After the round-of-16, no player qualifying for the quarter-finals was ranked in the top 20 in the world. With a ranking of 21, Yan Bingtao was the highest ranked player in the quarter-finals. The quarter-finals, semi-finals, and finals were all played on 28 July. In the quarter-finals, Joyce, who was world rank 54, defeated Carrington 4–1 to advance to the semi-finals, marking his best performance in a ranking event. After defeating Lyu Haotian and Thepchaiya Un-Nooh in previous rounds, Kurt Maflin defeated Luo Honghao 4–1, reaching his third career semi-final. Matthew Selt defeated Mark King 4–1 to reach the semi-final. Selt was the only remaining player who had previously won a ranking event (the 2019 Indian Open). Yan defeated Li Hang 4–3 to reach the semi-finals for the first time since the 2017 Northern Ireland Open.
In the first semi-final, Joyce and Maflin exchanged frames throughout the match, with each player alternately winning each frame to tie at 4–4. After Maflin missed a , Joyce made a match-high break of 126 to win 5–4. In the second semi-final, Yan defeated Selt 5–3. Neither player made a century break. However, Yan scored a match-high break of 88 to win.
The final between Yan and Joyce was played at 7 p.m. GMT and refereed by Tatiana Woollaston. It was Joyce's first final, and neither player had previously won a ranking event. In the first frame, Yan required a snooker and the cue ball behind the black, forcing Joyce to hit the blue ball instead of the brown, awarding Yan enough penalty points to be able to win the frame. Yan to win the first frame. Yan won the second frame to lead 2–0, but Joyce won the third with a century break. Yan won three of the next four frames, with breaks of higher than 50. He defeated Joyce 5–2, winning the event and earning his first career ranking title. Yan became the first player born after 2000 to win a ranking event, as well as the first teenager to win a ranking event in 13 years since Ding Junhui won the 2006 Northern Ireland Trophy at age 19.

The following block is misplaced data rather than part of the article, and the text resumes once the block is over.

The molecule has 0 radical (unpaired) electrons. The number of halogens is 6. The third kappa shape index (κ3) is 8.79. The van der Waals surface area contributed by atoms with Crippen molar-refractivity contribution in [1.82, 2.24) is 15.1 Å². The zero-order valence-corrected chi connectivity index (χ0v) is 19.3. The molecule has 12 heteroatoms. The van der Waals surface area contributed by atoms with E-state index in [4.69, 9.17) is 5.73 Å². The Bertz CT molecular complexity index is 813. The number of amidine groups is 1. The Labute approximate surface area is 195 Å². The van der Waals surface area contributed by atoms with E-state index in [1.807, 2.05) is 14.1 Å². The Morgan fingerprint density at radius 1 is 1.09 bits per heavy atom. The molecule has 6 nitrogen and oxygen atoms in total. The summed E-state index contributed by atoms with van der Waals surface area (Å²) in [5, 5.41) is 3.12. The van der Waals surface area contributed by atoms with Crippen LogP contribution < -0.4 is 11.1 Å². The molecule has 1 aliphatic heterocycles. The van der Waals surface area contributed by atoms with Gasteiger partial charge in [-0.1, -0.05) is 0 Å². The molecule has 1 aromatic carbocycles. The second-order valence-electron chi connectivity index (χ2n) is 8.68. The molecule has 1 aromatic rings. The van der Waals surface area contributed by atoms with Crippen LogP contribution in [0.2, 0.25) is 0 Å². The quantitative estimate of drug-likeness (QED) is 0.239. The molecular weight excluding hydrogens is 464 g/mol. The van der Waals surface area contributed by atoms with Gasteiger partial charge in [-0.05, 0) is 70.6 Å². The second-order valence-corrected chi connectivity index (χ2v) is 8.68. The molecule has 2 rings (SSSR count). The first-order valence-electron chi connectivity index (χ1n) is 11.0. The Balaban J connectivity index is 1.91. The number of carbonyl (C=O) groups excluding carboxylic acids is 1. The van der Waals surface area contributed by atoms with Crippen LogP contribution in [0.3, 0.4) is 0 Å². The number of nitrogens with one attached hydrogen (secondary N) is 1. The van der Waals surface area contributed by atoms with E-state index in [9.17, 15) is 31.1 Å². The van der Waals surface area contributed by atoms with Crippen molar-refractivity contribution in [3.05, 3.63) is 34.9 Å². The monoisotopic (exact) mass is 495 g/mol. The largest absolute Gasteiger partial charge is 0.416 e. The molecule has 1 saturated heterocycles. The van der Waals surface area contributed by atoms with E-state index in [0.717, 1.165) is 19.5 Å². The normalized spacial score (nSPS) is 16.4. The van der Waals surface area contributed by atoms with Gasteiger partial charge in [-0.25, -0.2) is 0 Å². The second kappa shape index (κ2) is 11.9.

The main draw for the tournament featured 64 players. Certain players had to withdraw from the competition due to flight difficulties, and are denoted below with a bye to their opponent. A w/d indicates a withdrawn player, whilst a w/o indicates a walkover. Players listed in bold denote match winners.
|Final: Best of 9 frames. Referee: Tatiana Woollaston.|
Arēna Rīga, Riga, Latvia, 28 July 2019.
|58–57, 104–0, 0–133 (103), 83–5 (53), 17–62, 80–17 (65), 71–45 (66)|
Qualifying matches were held between 10 and 13 June 2019 at the Ponds Forge International Sports Centre in Sheffield, England. Matches involving Neil Robertson, Kishan Hirani, Mark Selby, Duane Jones, and Mark Williams, were planned to be played in Riga. All matches were best-of-seven frames.
Televised stage centuriesEdit
A total of 19 centuries were made during the event. Jack Lisowski scored a 145, the highest break of the event.
- 145, 140, 119 Jack Lisowski
- 143 Graeme Dott
- 137 Liam Highfield
- 137 Mark Williams
- 127 Daniel Wells
- 126, 112, 109, 103 Mark Joyce
- 120 Mei Xiwen
- 112 Kurt Maflin
- 110 Gary Wilson
- 109, 104 Tom Ford
- 106 Ricky Walden
- 106 Rod Lawler
- 101 Yan Bingtao
Qualifying stage centuriesEdit
During the pre-tournament qualification round, 23 centuries were made. Dominic Dale scores the highest of these, with a break of 141.
- 141 Dominic Dale
- 138 Lu Ning
- 136 Yuan Sijun
- 132, 112 Thepchaiya Un-Nooh
- 131 David Grace
- 131 Oliver Lines
- 131 Ricky Walden
- 129 Anthony Hamilton
- 128, 109 Alan McManus
- 125 Michael Holt
- 124 Scott Donaldson
- 120, 101 Jamie O'Neill
- 119 Mei Xiwen
- 112 Jackson Page
- 112 Qingtian Yang
- 109 Chris Wakelin
- 109 Riley Parsons
- 105 Kurt Maflin
- 103 Joe O'Connor
- 101 Ian Burns